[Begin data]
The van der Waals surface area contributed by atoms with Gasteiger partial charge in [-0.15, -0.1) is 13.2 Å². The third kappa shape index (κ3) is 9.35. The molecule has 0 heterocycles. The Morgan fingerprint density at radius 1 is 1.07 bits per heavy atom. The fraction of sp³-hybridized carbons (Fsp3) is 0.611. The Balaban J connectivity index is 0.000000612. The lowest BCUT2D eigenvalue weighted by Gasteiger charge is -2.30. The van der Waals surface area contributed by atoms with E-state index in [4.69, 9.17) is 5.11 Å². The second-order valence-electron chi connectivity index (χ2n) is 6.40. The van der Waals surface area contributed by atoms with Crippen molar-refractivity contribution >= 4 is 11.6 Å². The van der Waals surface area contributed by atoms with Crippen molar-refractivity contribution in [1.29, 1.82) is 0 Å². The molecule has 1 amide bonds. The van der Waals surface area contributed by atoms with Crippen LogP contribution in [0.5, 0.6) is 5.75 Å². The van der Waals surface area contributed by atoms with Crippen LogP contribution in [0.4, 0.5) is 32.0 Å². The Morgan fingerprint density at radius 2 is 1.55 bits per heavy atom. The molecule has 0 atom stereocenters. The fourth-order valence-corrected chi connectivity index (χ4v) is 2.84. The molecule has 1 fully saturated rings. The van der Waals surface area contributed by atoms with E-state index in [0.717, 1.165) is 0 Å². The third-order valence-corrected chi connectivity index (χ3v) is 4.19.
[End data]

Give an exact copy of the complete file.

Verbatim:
The van der Waals surface area contributed by atoms with Gasteiger partial charge in [-0.15, -0.1) is 13.2 Å². The third kappa shape index (κ3) is 9.35. The molecule has 0 heterocycles. The Morgan fingerprint density at radius 1 is 1.07 bits per heavy atom. The fraction of sp³-hybridized carbons (Fsp3) is 0.611. The Balaban J connectivity index is 0.000000612. The lowest BCUT2D eigenvalue weighted by Gasteiger charge is -2.30. The van der Waals surface area contributed by atoms with E-state index in [4.69, 9.17) is 5.11 Å². The second-order valence-electron chi connectivity index (χ2n) is 6.40. The van der Waals surface area contributed by atoms with Crippen molar-refractivity contribution >= 4 is 11.6 Å². The van der Waals surface area contributed by atoms with Crippen molar-refractivity contribution in [1.29, 1.82) is 0 Å². The molecule has 1 amide bonds. The van der Waals surface area contributed by atoms with Crippen LogP contribution in [0.5, 0.6) is 5.75 Å². The van der Waals surface area contributed by atoms with Crippen LogP contribution in [0.4, 0.5) is 32.0 Å². The Morgan fingerprint density at radius 2 is 1.55 bits per heavy atom. The molecule has 0 atom stereocenters. The fourth-order valence-corrected chi connectivity index (χ4v) is 2.84. The molecule has 1 fully saturated rings. The van der Waals surface area contributed by atoms with E-state index in [0.717, 1.165) is 0 Å². The third-order valence-corrected chi connectivity index (χ3v) is 4.19.